Republican Governor Says He Doesn't Believe Trump 'Should Be in Office'
Vermont Gov. Phil Scott is the latest Republican to speak out against President Trump
According to the Associated Press, Vermont Gov. Phil Scott told reporters on Thursday that he believes Trump abused the power of the presidency and should no longer be president after Trump pressured Ukraine to dig up dirt on former Vice President Joe Biden, a political rival.
“I believe that the president abused his powers,” Scott, 61, said in a news conference when asked about Trump, per the AP. “It’s hard, in some respects for me, because I’m not a supporter. I didn’t vote for the president, and I don’t believe that he should be in office.”
His comments come one day after Republican Sen. Mitt Romney surprised many, including in his own party, when he announced he would vote to convict Trump and remove him from office for abuse of power.
While Romney’s guilty vote was a blow to conservative unity, it didn’t affect the end result: The Senate’s Republican majority acquitted Trump, 73, on both of his impeachment charges — by a 52-48 vote on abuse of power and by a 53-47 vote on obstruction of Congress.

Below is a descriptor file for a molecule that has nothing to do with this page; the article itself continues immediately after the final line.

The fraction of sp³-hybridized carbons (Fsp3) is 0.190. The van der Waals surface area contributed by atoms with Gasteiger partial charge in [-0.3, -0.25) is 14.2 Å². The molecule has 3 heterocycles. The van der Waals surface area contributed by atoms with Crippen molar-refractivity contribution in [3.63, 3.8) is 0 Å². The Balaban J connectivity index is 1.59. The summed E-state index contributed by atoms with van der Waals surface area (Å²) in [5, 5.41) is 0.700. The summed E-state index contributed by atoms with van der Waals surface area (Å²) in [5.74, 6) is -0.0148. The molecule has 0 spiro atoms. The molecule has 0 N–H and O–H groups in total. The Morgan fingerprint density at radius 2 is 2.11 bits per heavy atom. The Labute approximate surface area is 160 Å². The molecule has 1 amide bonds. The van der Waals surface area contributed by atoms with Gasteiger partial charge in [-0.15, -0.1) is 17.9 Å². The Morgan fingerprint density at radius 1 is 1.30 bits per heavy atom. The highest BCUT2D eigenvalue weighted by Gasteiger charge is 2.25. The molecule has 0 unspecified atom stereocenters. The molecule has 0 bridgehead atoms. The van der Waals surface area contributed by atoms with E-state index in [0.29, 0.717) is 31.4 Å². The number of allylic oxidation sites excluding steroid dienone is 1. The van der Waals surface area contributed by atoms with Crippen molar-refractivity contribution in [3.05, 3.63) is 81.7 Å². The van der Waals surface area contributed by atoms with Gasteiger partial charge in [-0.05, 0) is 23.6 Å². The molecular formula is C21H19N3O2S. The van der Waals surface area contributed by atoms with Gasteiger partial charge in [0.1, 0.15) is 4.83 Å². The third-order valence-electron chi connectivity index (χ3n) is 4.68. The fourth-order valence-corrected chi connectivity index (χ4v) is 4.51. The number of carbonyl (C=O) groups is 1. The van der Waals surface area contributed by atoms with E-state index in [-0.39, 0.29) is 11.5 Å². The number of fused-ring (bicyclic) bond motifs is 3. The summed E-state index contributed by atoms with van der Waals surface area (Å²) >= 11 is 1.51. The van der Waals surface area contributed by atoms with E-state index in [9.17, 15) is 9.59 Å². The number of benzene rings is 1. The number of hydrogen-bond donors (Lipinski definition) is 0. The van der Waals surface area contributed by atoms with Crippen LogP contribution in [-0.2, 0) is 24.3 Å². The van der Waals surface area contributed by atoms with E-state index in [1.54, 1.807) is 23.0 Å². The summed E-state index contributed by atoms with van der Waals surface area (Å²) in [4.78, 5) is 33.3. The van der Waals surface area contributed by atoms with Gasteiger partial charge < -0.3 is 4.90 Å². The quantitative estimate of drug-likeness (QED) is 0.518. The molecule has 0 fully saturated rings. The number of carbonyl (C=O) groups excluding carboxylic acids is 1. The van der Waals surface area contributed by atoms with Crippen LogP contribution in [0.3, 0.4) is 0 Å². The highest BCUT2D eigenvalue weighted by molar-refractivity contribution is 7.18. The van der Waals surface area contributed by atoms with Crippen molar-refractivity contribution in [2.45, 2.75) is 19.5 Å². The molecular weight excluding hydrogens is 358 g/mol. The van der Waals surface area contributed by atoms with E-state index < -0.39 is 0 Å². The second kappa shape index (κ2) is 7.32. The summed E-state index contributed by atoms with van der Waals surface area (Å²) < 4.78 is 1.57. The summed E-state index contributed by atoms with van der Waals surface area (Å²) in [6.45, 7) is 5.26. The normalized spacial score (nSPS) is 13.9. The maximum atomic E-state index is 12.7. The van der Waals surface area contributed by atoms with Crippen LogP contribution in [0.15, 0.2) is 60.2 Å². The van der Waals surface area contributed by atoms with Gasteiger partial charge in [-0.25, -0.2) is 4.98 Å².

Trump’s long-expected acquittal came after Republicans blocked the Democrats’ request to hear from key witnesses in the trial before coming to a decision, including from former National Security Advisor John Bolton, who’d reportedly claimed he could corroborate the case against Trump.
“If they’d taken more testimony, maybe they’d have had more information and maybe other senators would have acted appropriately,” Gov. Scott said Thursday.
The House of Representatives impeached Trump in mid-December after a months-long investigation found he had withheld about $400 million in military aid while pressuring Ukraine to dig up dirt on Biden and Biden’s son Hunter.
Democrats argued that Trump’s actions equated to a bribe, betraying the Constitution, and that his stonewalling of the investigation amounted to obstruction.
However, Trump maintained he did nothing wrong throughout the trial and again on Thursday.
In his first official remarks since his acquittal, Trump repeated his claim that his impeachment was a “witch hunt” orchestrated by “bad people,” “dirty cops” and “liars” who aimed to remove him from office.
“It was Russia, Russia, Russia — it was all b——-t,” Trump said.
But Democrats, and now a sliver of Republicans, said they were trying to carry out justice.
“I believe he abused his position of power; withholding those funds is inappropriate,” said Scott. “I believe, as Sen. Romney did, that he shouldn’t be in office.”